Women at Average Risk for Breast Cancer Should Start Screening Mammograms at Age 40

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Digital mammogram units as shown here with MSK Breast Imaging Chief Elizabeth Morris and a patient generate more vivid and precise images than older film screening technology is able to capture.

MSK Breast Imaging Chief Elizabeth Morris helps a patient through her first digital mammogram. Most mammograms today are done with units such as this one, which generate much more vivid and precise pictures than older film screening technology can.

“Women’s confusion over when to start breast cancer screening just continues to grow,” says Memorial Sloan Kettering Breast Imaging Chief Elizabeth Morris in response to the release of new US Preventive Services Task Force (USPSTF) guidelines today. The recommendations from the independent volunteer panel come just months after the American Cancer Society (ACS) issued its own updated guidelines.

The input from yet another well-respected organization following an in-depth review of scientific evidence on the benefits and harms of screening mammography as well as input from health care professionals and the public has once again brewed confusion and left countless women wondering if they’re doing the right thing. 

“The bottom line — and what our Breast Service has recommended for years now — is that women at average risk for breast cancer start getting screening mammograms at age 40,” says Dr. Morris. “We know this approach saves lives. MSK’s breast cancer screening guidelines are not changing in any way in light of recent recommendations from other organizations.”

Why Guidelines Sometimes Differ

There’s actually little disagreement among experts around the world that mammography screening for breast cancer saves lives, notes Dr. Morris. “What differs depends on the greatest relative value that the committee doing the evaluation places on certain things.”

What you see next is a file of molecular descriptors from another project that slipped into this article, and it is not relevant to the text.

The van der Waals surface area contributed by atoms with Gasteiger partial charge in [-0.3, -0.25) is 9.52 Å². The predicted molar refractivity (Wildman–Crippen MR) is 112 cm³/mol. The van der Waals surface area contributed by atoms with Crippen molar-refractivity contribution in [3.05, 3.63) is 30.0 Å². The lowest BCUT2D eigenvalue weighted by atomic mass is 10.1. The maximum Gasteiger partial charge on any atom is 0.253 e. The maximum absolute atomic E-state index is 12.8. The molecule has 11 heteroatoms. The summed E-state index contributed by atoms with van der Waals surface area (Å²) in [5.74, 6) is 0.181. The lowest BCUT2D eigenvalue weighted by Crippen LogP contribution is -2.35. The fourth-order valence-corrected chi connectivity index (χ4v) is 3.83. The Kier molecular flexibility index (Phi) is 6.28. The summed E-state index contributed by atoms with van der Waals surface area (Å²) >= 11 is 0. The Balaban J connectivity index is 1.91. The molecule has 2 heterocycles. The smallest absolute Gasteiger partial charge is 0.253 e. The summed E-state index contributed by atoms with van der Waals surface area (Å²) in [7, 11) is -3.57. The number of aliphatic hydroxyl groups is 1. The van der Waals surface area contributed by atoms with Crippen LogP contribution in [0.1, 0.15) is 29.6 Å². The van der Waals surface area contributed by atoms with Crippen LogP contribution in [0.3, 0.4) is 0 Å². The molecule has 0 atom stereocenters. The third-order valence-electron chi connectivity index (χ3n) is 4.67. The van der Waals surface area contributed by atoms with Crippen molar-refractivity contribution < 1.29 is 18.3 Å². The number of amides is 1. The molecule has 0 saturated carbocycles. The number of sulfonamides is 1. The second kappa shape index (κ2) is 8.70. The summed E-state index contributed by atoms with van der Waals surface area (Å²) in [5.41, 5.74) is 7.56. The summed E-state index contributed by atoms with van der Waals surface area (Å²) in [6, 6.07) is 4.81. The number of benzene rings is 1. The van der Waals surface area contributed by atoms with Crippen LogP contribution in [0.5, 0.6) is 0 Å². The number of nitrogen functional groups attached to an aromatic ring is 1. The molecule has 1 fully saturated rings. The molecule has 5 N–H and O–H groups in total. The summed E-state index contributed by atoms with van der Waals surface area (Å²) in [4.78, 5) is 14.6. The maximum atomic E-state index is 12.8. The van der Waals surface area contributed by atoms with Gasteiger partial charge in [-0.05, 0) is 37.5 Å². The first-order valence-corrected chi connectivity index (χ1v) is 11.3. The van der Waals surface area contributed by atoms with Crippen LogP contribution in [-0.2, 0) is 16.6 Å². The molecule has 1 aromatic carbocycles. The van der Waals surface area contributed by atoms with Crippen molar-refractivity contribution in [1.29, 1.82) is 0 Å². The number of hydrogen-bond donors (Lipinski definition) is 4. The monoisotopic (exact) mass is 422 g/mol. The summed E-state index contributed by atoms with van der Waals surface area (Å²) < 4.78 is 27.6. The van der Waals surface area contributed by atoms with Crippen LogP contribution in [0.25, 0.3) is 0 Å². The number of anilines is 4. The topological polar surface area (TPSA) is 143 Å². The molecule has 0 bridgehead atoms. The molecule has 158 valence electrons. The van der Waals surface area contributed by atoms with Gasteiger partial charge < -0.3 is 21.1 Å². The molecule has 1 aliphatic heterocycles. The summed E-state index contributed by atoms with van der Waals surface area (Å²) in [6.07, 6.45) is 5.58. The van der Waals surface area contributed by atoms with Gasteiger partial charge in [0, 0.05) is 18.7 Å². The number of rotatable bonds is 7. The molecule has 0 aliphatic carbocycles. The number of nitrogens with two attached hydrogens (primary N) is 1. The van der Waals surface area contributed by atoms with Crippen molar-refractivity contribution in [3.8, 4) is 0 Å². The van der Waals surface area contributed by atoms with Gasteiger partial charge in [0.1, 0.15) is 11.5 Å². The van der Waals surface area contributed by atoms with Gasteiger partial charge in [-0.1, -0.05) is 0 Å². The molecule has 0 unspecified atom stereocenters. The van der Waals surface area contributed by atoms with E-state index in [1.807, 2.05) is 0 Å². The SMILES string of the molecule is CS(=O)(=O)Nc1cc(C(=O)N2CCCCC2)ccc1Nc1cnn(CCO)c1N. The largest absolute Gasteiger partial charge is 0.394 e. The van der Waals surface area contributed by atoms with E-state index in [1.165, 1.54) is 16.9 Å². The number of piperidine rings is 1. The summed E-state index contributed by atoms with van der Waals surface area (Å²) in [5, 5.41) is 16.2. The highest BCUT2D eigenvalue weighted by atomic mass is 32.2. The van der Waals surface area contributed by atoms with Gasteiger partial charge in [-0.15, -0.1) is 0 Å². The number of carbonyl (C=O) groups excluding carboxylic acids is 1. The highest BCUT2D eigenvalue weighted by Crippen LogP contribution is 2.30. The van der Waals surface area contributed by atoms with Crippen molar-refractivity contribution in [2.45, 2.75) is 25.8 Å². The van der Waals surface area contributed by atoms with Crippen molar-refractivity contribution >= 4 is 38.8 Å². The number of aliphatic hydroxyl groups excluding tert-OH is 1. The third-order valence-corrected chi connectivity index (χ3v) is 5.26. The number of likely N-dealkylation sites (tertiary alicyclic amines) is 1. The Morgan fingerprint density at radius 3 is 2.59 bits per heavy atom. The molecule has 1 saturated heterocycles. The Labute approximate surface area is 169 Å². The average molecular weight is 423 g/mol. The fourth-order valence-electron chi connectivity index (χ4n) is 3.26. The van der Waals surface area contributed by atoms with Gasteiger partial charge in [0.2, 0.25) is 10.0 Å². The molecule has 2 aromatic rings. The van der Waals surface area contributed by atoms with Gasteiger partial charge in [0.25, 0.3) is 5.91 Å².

For example, she says, groups such as the ACS have placed the most weight on minimizing challenges for women associated with potential overdiagnosis, false-positive readings, and the need for additional procedures. As a result, the group recommends average-risk women start annual mammograms at age 45 and transition to screening every two years at age 55.

In contrast, MSK places the greatest emphasis on what’s been shown to save the highest possible number of lives: annual mammograms beginning at age 40. Groups most focused on minimizing biopsies and repeat scans, on the other hand, recommend that women start annual mammograms at age 50 and continue every other year — as do groups that place the greatest value on keeping costs down.

“Ultimately, the decision about when to start screening is a very personal one,” explains Dr. Morris. “A woman will have to talk with her doctor, decide for herself what she is comfortable with, and proceed from there.”  

The USPSTF takes care to note that “mammography is an important tool for women ages 40 to 74.” And the ACS guidelines, authored by a committee headed by MSK primary care physician Kevin Oeffinger and published in the Journal of the American Medical Association, qualify their recommendations to a point by noting that women ages 40 to 45 “should have the opportunity to start screening early if they choose.”

The USPSTF and ACS guidelines address screenings only for women at average risk for breast cancer, not for women at increased risk.

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Newer Breast Screening Tools Alter the Picture

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Watch our experts explain the 3-D mammogram.
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Another thing to keep in mind when considering the USPSTF and ACS guidelines, Dr. Morris notes, is that the screening data are based on mammography technology that is “decades-old film screen technology.”

At MSK and most other screening centers across the United States and around the world today, screening mammograms are done with digital technology that generates a much more precise and vivid image than film screen technology is able to capture. As a result, some of the drawbacks that so many experienced at one time, such as misdiagnoses and getting called back for repeat images, are not nearly as common as they once were.

“We’ve progressed so much,” explains Dr. Morris, “and gotten so much more sophisticated and advanced in breast screening technology. 

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